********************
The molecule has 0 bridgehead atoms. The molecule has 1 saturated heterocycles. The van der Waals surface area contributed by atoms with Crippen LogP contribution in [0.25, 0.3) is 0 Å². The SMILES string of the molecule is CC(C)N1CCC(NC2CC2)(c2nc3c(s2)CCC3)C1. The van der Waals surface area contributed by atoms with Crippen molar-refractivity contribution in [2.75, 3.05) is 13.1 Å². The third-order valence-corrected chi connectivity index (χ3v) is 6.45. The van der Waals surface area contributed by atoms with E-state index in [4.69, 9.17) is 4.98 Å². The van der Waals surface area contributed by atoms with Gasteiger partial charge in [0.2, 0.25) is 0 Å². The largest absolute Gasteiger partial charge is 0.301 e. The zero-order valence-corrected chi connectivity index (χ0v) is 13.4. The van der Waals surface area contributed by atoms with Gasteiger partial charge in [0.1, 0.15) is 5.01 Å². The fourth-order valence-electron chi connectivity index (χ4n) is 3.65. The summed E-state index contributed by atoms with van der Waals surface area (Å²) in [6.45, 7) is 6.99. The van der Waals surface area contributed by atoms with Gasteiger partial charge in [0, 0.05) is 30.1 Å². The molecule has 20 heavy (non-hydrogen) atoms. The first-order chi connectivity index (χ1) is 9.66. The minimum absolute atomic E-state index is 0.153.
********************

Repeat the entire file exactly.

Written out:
The molecule has 0 bridgehead atoms. The molecule has 1 saturated heterocycles. The van der Waals surface area contributed by atoms with Crippen LogP contribution in [0.25, 0.3) is 0 Å². The SMILES string of the molecule is CC(C)N1CCC(NC2CC2)(c2nc3c(s2)CCC3)C1. The van der Waals surface area contributed by atoms with Crippen molar-refractivity contribution in [2.75, 3.05) is 13.1 Å². The third-order valence-corrected chi connectivity index (χ3v) is 6.45. The van der Waals surface area contributed by atoms with E-state index in [4.69, 9.17) is 4.98 Å². The van der Waals surface area contributed by atoms with Gasteiger partial charge in [0.2, 0.25) is 0 Å². The largest absolute Gasteiger partial charge is 0.301 e. The zero-order valence-corrected chi connectivity index (χ0v) is 13.4. The van der Waals surface area contributed by atoms with Gasteiger partial charge in [0.1, 0.15) is 5.01 Å². The fourth-order valence-electron chi connectivity index (χ4n) is 3.65. The summed E-state index contributed by atoms with van der Waals surface area (Å²) in [6.45, 7) is 6.99. The van der Waals surface area contributed by atoms with Gasteiger partial charge in [0, 0.05) is 30.1 Å². The molecule has 20 heavy (non-hydrogen) atoms. The first-order chi connectivity index (χ1) is 9.66. The minimum absolute atomic E-state index is 0.153.